Library 1.5 (No, not 2.0 quite yet)

A couple of American professors did a new study on auction bidding behavior. The data used was collected from a Korea auction site and the auction style is different than eBay’s, but it’s an interesting read nonetheless.

While the data used in the study was all publicly available data, the neat thing is that the data was provided to the professors by the auction company. This helped the professors by letting them jumpstart into the nitty-gritty, rather than wasting time trying to collect data.

All the megaNet companies (eBay, Google, Yahoo!, Amazon) have tons of this data. Being walled communities, privacy concerns, etc., yada-yada, they keep this information under lock and key in some dark closet. (Not really, because internal employees must be analyzing the hell out of the data, but we’re talking about the view from outside the company.) This leaves researchers/professors to fend for themselves in data collecting. Knowing how uppity sites are about their data, they probably wouldn’t take too kindly to researchers “collecting” what the company’s consider their data and would probably urge the researchers to stop. So, what are the academics to do?

It’s time we bring a bit of the Old World into the New World. When you wanted to (or were forced to, I should say) do research for a school assignment when you were younger, what did you do? You went to the library.

In the library, there were sections that had reference books that never left the building. You were free to use them all you wanted while at the library, but you couldn’t take them with you. This was a hassle because you had to leave your house, go to the library and look like a nerd. Sometimes though, things worked out and you’d find or bring a friend and things would move faster as you split up tasks. Soon enough, without trying, you’d be having fun and have a better project because of the interaction. If needed, you could copy the pages of info you needed and take that to go with you so you could continue the research until the wee hours of morning.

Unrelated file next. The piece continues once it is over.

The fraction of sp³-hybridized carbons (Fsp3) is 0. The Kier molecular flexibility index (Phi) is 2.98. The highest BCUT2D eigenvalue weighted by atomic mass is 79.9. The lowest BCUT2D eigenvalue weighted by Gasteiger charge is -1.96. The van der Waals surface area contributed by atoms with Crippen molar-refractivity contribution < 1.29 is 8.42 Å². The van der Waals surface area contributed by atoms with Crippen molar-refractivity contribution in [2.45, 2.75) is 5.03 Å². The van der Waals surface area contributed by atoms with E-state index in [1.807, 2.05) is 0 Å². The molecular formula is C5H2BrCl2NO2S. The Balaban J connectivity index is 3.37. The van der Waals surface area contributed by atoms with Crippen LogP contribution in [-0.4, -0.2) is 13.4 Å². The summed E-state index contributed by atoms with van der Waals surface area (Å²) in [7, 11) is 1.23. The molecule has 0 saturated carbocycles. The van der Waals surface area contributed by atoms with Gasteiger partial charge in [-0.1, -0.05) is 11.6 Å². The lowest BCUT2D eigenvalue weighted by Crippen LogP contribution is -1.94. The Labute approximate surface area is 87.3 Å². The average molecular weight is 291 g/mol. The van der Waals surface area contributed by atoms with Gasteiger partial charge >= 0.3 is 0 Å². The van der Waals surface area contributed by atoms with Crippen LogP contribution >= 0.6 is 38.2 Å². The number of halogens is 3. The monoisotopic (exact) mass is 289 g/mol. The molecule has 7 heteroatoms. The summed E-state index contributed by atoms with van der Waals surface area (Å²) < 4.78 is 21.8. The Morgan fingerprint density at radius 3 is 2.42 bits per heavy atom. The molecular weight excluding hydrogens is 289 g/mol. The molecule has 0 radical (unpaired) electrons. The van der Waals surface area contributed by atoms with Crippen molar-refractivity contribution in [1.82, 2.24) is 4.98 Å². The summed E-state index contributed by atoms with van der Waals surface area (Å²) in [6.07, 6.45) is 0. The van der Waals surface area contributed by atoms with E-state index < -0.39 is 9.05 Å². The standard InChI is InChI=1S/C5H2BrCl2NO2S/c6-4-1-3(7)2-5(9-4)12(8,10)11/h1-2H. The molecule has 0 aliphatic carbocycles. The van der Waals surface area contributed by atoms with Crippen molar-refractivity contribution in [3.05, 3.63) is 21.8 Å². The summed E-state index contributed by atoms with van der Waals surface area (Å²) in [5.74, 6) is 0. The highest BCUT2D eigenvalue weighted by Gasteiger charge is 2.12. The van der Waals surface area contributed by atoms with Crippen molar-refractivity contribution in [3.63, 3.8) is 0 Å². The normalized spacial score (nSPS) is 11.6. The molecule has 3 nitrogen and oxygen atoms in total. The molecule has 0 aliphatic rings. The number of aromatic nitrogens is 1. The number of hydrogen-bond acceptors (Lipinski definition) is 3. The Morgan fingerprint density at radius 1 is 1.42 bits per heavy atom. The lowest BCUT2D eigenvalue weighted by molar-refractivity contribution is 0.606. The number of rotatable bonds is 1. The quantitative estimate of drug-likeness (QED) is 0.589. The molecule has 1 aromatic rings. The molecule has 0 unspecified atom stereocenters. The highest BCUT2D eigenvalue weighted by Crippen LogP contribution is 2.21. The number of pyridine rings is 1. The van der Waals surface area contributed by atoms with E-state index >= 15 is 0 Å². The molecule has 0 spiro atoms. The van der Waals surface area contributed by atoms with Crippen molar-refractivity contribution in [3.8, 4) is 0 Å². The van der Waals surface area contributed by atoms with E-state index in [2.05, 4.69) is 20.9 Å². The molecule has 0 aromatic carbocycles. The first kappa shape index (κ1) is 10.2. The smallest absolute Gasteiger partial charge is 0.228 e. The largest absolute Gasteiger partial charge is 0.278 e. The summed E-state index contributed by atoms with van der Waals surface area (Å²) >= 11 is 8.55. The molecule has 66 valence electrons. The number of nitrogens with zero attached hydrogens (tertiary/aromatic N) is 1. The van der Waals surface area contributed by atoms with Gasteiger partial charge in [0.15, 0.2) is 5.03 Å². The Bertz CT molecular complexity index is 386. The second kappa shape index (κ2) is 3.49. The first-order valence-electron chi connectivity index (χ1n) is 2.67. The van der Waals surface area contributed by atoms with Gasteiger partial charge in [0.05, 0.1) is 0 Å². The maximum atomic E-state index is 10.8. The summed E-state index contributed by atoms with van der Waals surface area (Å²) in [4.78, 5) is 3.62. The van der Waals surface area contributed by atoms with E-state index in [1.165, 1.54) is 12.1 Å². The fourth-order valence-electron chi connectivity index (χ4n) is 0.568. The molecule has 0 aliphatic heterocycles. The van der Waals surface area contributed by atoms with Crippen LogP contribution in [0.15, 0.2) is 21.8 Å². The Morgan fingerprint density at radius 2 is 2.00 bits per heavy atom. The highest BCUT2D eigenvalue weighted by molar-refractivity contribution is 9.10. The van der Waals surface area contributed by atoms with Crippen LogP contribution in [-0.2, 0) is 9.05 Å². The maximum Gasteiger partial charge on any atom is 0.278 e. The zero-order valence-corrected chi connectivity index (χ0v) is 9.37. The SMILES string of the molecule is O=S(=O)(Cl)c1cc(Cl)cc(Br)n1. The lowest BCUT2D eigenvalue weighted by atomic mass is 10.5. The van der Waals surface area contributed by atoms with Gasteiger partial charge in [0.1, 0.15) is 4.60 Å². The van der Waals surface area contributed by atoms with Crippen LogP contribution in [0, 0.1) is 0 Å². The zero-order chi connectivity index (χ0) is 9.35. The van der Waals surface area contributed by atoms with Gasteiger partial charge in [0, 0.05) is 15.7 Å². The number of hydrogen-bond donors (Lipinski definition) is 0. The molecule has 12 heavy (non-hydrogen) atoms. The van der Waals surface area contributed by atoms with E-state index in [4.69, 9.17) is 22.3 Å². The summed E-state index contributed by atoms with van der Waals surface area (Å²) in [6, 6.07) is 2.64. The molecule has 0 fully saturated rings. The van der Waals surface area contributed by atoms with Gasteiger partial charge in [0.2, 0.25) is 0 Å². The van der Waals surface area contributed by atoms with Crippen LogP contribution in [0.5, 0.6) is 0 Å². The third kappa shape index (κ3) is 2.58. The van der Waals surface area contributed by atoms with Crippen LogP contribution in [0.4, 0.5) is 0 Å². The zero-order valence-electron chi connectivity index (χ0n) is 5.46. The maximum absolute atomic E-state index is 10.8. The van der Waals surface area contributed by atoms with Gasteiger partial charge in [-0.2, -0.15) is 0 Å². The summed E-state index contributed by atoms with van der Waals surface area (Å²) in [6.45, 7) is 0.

What if these megaNet companies created their own in-house libraries? Places where academia could come and share a common space and perform research on this fat collection of data.

Before you all go off on a rant about the infeasibility to do such things due to privacy issues, corporate espionage, etc, hear me out. Let’s tackle the obvious issues and agree on solutions.

  1. The workspace – Lots of talking goes on at companies, not to mention other visible evidence of what’s coming but not out yet. Besides, the obvious NDA, you could put all the academia in a single room. This would prevent wandering eyes, fly on the wall eavesdropping, etc. I’m not saying the rooms have to be windowless, single door jail cells, just setup where nothing big and secretive is easily viewed.
  2. The Information – The data these peeps will be after is full of personal information. We can’t possibly allow them access to this stuff and not be sued. Sure we can. We can put a DBA, network security and SOX compliance cop in the room with them. The DBA can be setting up temp tables and views into whatever data the researchers want, while carefully stripping personal data. The network security person can be setting up shared drives for the researchers and monitoring their net usage. The SOX cop can insure all’s okay from the legal standpoint. (Sure, this isn’t really SOX related, but SOX peeps are good at freaking out about the smallest bit of security and info breaching, so they’re a good fit.)
  3. The Computers & Networks – The biggest fear is that these researchers are not going to be able to control themselves and start emailing troves of data out of the company and into the public. No problem. Have two networks in the room: one with access to the corporate network (that the employees are monitoring) and one with a direct connect to the internet only. This way, the researcher can query like mad on the corporate computer and then just manually type his results to the other computer.

Now, each library would be different. Some would be more aesthetically pleasing, while another more intellectually pleasing. Each library would in essence be a miniature version of the host company themselves.

Eventually, the companies would see the good work these researchers are doing for their line of business. They would ask the researchers to assist on projects and begin interacting with employees. Heck, I’m sure some companies will even begin to hire the researchers.

The point is that the data we’re holing up needs to come out somehow. I can think of no better way than having the academia go in there and help us understand what we do on these sites we practically live on. I know I’m curious, aren’t you?

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